This analysis represents the distillation of extensive investigation of the management of two major NASA projects, Surveyor and Lunar Orbiter. In its present form, the report reflects the comments and criticism of many NASA officials who had responsibility for various aspects of these projects as well as the observations of many persons outside NASA who are knowledgeable about these two projects and the general field of project management. The number of people interviewed and consulted is far too great to permit individual acknowledgment. Seldom do so many contribute so much to a manuscript of such slender proportions.
The author owes special debts to James E. Webb, the Administrator of NASA when Surveyor and Lunar Orbiter projects were being conducted, whose perceptions of management and administration were an especially invaluable resource; to Dr. Homer E. Newell, Associate Administrator of NASA, who headed the Office of Space Science and Applications which was responsible for the projects; to David Williamson, Jr., Assistant Associate Administrator, whose thorough critiques served to illuminate and refine the manuscript throughout; to Benjamin Milwitzky, the former NASA program manager of Surveyor who devoted many hours to reconstructing the details concerning Surveyor; and to Captain Lee R. Scherer, the former Lunar Orbiter program manager. The Langley Research Center and the Jet Propulsion Laboratory facilitated the author's interviews at each of those locations as did the two prime contractor companies, The Boeing Co. and Hughes Aircraft Co. Colleagues on the staff of the National Academy of Public Administration who were particularly helpful in reviewing the many metamorphoses of this document include the Executive Director, George A. Graham; the Associate Executive Director, Roy W. Crawley; and two Senior Research Associates, Richard L. Chapman and Neil Hollander.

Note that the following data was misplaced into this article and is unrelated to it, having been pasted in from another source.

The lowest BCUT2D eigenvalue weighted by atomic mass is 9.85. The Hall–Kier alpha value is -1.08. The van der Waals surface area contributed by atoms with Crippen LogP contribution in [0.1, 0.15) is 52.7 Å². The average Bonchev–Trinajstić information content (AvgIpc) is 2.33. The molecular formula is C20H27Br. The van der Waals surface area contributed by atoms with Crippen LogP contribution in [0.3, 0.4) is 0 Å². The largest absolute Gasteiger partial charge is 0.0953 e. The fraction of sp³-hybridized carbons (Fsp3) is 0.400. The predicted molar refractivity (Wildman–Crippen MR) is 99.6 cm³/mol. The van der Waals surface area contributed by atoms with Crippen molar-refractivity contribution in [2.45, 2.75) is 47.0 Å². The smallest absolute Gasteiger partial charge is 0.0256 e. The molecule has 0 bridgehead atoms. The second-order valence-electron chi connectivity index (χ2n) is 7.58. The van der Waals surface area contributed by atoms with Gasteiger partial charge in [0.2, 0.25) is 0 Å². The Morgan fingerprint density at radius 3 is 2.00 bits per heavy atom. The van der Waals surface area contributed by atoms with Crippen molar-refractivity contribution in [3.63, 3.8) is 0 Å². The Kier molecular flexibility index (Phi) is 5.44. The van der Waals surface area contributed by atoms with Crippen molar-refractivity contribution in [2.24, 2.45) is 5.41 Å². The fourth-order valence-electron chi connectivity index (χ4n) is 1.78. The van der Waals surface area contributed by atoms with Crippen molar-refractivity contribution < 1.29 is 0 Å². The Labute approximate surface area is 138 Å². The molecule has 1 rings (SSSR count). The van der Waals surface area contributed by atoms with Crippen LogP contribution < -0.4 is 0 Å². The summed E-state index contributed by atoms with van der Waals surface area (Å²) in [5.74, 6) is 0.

ERASMUS H. KLOMAN
Senior Research Associate
National Academy of